human right to water
Last week I met with the BC’s Minister of Environment Mary Polak, the Assistant Deputy Minister Kaaren Lewis and Manager of Watershed Sustainability Ian Graeme to talk about the Water Sustainability Act.
Statistics Canada released updated numbers to their water yield study today. In 2010, it released a study that found that there was an 8.5% decrease in renewable water sources – water from rain and snow – from 1971-2004.
Today the Grassy Narrows First Nation declared a state of emergency over unsafe drinking water conditions in the community. The community has started delivering bottled water door to door to ensure that their families, many of which have already been impacted by mercury poisoning, have safe drinking water.
In March, the beleaguered—some would say besieged—city of Detroit, Michigan announced it would begin shutting off water services to between 1,500 and 3,000 households every week. It seemed impossible at the time but officials quickly made good on the promise. Detroit, the former industrial powerhouse of one of the world’s richest countries, has seen better days. But water is an essential social service, a necessity of life, and the city lies in the middle of the Great Lakes, the world’s largest body of freshwater. How could the taps possibly run dry?
Detroit’s water crisis has drawn international attention in recent weeks putting a spotlight on the water cut-off program being pursued by the city. Organizations on the ground have been calling for an end to the cut-offs since March when the city announced it would begin shutting off water services to 1,500 to 3,000 households every week. Following a report to the UN Special Rapporteur on the Human Right to Safe Drinking Water and Sanitation submitted by the Blue Planet Project/Council of Canadians and Detroit groups, Special Rapporteur Catarina de Albuquerque warned that the mass water shut-offs were a violation of human rights.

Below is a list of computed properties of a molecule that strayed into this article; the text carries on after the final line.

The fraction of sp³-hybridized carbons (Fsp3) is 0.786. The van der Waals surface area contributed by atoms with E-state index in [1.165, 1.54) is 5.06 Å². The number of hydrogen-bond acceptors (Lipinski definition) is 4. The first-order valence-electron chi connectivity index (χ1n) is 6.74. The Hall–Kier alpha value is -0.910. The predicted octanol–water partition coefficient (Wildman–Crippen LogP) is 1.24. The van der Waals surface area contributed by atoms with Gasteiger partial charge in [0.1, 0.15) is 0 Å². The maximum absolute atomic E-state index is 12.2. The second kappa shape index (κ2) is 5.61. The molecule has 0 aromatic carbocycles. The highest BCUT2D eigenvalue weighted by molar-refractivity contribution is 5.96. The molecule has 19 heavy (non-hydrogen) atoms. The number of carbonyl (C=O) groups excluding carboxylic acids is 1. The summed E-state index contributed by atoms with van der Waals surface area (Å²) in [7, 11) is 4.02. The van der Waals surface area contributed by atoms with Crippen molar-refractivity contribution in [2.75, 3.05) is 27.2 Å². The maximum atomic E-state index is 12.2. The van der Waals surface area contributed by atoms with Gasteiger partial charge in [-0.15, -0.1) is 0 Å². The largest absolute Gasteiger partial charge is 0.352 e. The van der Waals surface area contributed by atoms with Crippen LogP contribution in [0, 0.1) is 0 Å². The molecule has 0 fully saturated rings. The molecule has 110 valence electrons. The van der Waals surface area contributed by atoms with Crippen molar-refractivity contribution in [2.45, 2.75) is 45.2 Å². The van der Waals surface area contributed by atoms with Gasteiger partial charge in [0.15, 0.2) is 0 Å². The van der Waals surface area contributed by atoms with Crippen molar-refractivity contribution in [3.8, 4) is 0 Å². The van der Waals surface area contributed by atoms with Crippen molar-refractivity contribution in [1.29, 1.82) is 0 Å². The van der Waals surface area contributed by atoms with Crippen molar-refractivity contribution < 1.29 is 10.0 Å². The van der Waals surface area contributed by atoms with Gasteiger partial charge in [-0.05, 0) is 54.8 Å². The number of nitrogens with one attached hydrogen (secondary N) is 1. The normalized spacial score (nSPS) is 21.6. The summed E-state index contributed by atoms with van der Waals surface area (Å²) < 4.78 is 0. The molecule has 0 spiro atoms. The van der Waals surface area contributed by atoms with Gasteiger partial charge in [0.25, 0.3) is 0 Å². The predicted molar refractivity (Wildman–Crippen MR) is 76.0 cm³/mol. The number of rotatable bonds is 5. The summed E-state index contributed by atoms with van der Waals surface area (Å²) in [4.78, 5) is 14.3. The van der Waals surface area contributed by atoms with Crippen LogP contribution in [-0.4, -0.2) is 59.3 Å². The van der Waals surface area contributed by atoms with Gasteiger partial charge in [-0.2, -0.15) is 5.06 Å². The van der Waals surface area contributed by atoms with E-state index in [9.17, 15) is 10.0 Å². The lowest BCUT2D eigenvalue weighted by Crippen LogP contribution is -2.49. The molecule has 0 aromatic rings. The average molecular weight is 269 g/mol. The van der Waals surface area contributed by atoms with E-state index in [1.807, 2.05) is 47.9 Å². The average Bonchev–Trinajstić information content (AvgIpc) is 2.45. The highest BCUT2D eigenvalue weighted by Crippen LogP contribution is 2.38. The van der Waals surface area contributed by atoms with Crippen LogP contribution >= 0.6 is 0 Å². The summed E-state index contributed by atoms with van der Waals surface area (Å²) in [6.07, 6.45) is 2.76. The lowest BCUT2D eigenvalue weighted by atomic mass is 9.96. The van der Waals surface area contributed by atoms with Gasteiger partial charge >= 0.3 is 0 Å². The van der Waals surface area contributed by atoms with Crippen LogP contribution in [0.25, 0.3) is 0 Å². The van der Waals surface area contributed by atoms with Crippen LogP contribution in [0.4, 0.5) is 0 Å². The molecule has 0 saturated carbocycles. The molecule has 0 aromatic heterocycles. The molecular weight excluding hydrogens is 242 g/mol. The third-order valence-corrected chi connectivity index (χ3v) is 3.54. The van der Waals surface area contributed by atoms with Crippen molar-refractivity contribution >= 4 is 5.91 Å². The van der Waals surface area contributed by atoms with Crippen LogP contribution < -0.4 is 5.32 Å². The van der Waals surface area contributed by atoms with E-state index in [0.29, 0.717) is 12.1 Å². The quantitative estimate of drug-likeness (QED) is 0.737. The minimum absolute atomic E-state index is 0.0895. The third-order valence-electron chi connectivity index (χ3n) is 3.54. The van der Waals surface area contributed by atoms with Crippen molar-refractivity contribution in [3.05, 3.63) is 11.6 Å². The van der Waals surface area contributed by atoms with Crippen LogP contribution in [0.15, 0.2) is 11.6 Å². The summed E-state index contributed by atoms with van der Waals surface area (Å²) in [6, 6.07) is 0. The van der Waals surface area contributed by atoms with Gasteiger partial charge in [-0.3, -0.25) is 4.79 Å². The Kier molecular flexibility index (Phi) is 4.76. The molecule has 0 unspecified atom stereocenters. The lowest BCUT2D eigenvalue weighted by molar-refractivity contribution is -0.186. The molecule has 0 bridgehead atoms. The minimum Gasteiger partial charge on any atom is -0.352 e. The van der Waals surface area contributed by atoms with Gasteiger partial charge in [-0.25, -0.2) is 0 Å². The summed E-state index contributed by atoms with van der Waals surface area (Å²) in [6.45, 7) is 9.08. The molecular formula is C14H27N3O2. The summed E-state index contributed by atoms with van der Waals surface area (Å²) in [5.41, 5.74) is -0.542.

After mounting pressure the city announced a 15-day suspension on new shut-offs yet groups continue to call for the shut offs to end permanently.
Canadian water convoy
Today the Council of Canadians stood shoulder to shoulder with allies from the local environmental movement, frontline community members, fishing associations and two First Nations bands in opposition to the Alton Natural Gas Storage Project.
Over the weekend, more than 300 community organizers and activists gathered in Detroit for the International Social Movements Gathering on Water Rights and Housing Rights. The gathering was organized by the Michigan Welfare Rights Organization and the Detroit People’s Water Board Coalition and brought together activists from across the United States, as well as Canada, Italy, Brazil, and Mexico. Over the course of the weekend, participants discussed strategies and solutions to demand water and housing affordability for all people, grounded in the conviction that water is a human right. The Council of Canadians was there in solidarity and to strategize on protecting the human right to water.